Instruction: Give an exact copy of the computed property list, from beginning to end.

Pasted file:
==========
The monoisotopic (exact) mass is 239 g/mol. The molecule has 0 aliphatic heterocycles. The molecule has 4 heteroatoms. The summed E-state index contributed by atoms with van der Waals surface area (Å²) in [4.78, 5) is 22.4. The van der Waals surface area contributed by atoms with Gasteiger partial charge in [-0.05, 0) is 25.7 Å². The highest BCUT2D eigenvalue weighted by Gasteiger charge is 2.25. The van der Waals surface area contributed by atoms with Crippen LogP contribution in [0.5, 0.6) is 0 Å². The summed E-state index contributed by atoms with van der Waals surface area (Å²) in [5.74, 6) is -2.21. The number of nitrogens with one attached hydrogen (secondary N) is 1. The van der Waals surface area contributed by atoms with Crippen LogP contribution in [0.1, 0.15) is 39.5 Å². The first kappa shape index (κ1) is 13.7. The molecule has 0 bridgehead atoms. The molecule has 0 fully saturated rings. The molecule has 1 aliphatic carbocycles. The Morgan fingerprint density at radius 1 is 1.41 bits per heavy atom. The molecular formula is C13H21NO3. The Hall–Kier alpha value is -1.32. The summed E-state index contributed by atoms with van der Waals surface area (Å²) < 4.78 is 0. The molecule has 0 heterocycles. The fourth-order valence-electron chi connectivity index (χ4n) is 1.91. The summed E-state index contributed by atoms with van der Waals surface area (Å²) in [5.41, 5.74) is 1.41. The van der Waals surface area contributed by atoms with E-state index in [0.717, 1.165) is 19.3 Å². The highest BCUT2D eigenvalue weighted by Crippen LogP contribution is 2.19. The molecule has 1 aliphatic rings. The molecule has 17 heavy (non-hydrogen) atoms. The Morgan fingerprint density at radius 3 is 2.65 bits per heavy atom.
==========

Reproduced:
The monoisotopic (exact) mass is 239 g/mol. The molecule has 0 aliphatic heterocycles. The molecule has 4 heteroatoms. The summed E-state index contributed by atoms with van der Waals surface area (Å²) in [4.78, 5) is 22.4. The van der Waals surface area contributed by atoms with Gasteiger partial charge in [-0.05, 0) is 25.7 Å². The highest BCUT2D eigenvalue weighted by Gasteiger charge is 2.25. The van der Waals surface area contributed by atoms with Crippen LogP contribution in [0.5, 0.6) is 0 Å². The summed E-state index contributed by atoms with van der Waals surface area (Å²) in [5.74, 6) is -2.21. The number of nitrogens with one attached hydrogen (secondary N) is 1. The van der Waals surface area contributed by atoms with Crippen LogP contribution in [0.1, 0.15) is 39.5 Å². The first kappa shape index (κ1) is 13.7. The molecule has 0 bridgehead atoms. The molecule has 0 fully saturated rings. The molecule has 1 aliphatic carbocycles. The Morgan fingerprint density at radius 1 is 1.41 bits per heavy atom. The molecular formula is C13H21NO3. The Hall–Kier alpha value is -1.32. The summed E-state index contributed by atoms with van der Waals surface area (Å²) < 4.78 is 0. The molecule has 0 heterocycles. The fourth-order valence-electron chi connectivity index (χ4n) is 1.91. The summed E-state index contributed by atoms with van der Waals surface area (Å²) in [5.41, 5.74) is 1.41. The van der Waals surface area contributed by atoms with E-state index in [0.717, 1.165) is 19.3 Å². The highest BCUT2D eigenvalue weighted by Crippen LogP contribution is 2.19. The molecule has 1 aliphatic rings. The molecule has 17 heavy (non-hydrogen) atoms. The Morgan fingerprint density at radius 3 is 2.65 bits per heavy atom.